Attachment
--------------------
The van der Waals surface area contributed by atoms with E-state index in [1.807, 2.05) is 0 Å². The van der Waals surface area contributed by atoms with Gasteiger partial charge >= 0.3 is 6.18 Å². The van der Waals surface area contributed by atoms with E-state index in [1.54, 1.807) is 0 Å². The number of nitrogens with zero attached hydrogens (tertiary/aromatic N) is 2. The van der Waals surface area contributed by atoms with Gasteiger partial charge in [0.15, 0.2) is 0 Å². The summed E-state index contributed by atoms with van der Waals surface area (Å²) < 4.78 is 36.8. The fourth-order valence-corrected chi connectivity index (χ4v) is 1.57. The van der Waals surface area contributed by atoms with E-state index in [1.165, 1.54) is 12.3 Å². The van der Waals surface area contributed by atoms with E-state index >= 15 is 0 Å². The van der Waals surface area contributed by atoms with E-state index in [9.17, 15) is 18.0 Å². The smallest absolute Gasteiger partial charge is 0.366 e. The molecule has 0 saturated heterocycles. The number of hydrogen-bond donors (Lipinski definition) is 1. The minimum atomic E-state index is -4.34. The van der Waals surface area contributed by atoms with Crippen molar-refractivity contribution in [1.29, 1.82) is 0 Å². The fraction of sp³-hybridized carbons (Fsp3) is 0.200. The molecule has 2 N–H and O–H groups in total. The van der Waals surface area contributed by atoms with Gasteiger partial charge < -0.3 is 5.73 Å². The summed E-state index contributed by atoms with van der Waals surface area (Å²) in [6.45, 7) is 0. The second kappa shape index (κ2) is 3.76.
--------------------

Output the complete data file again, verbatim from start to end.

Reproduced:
The van der Waals surface area contributed by atoms with E-state index in [1.807, 2.05) is 0 Å². The van der Waals surface area contributed by atoms with Gasteiger partial charge >= 0.3 is 6.18 Å². The van der Waals surface area contributed by atoms with E-state index in [1.54, 1.807) is 0 Å². The number of nitrogens with zero attached hydrogens (tertiary/aromatic N) is 2. The van der Waals surface area contributed by atoms with Gasteiger partial charge in [0.15, 0.2) is 0 Å². The summed E-state index contributed by atoms with van der Waals surface area (Å²) < 4.78 is 36.8. The fourth-order valence-corrected chi connectivity index (χ4v) is 1.57. The van der Waals surface area contributed by atoms with E-state index in [1.165, 1.54) is 12.3 Å². The van der Waals surface area contributed by atoms with E-state index >= 15 is 0 Å². The van der Waals surface area contributed by atoms with E-state index in [9.17, 15) is 18.0 Å². The smallest absolute Gasteiger partial charge is 0.366 e. The molecule has 0 saturated heterocycles. The number of hydrogen-bond donors (Lipinski definition) is 1. The minimum atomic E-state index is -4.34. The van der Waals surface area contributed by atoms with Crippen molar-refractivity contribution in [1.29, 1.82) is 0 Å². The fraction of sp³-hybridized carbons (Fsp3) is 0.200. The molecule has 2 N–H and O–H groups in total. The van der Waals surface area contributed by atoms with Gasteiger partial charge < -0.3 is 5.73 Å². The summed E-state index contributed by atoms with van der Waals surface area (Å²) in [6.45, 7) is 0. The second kappa shape index (κ2) is 3.76.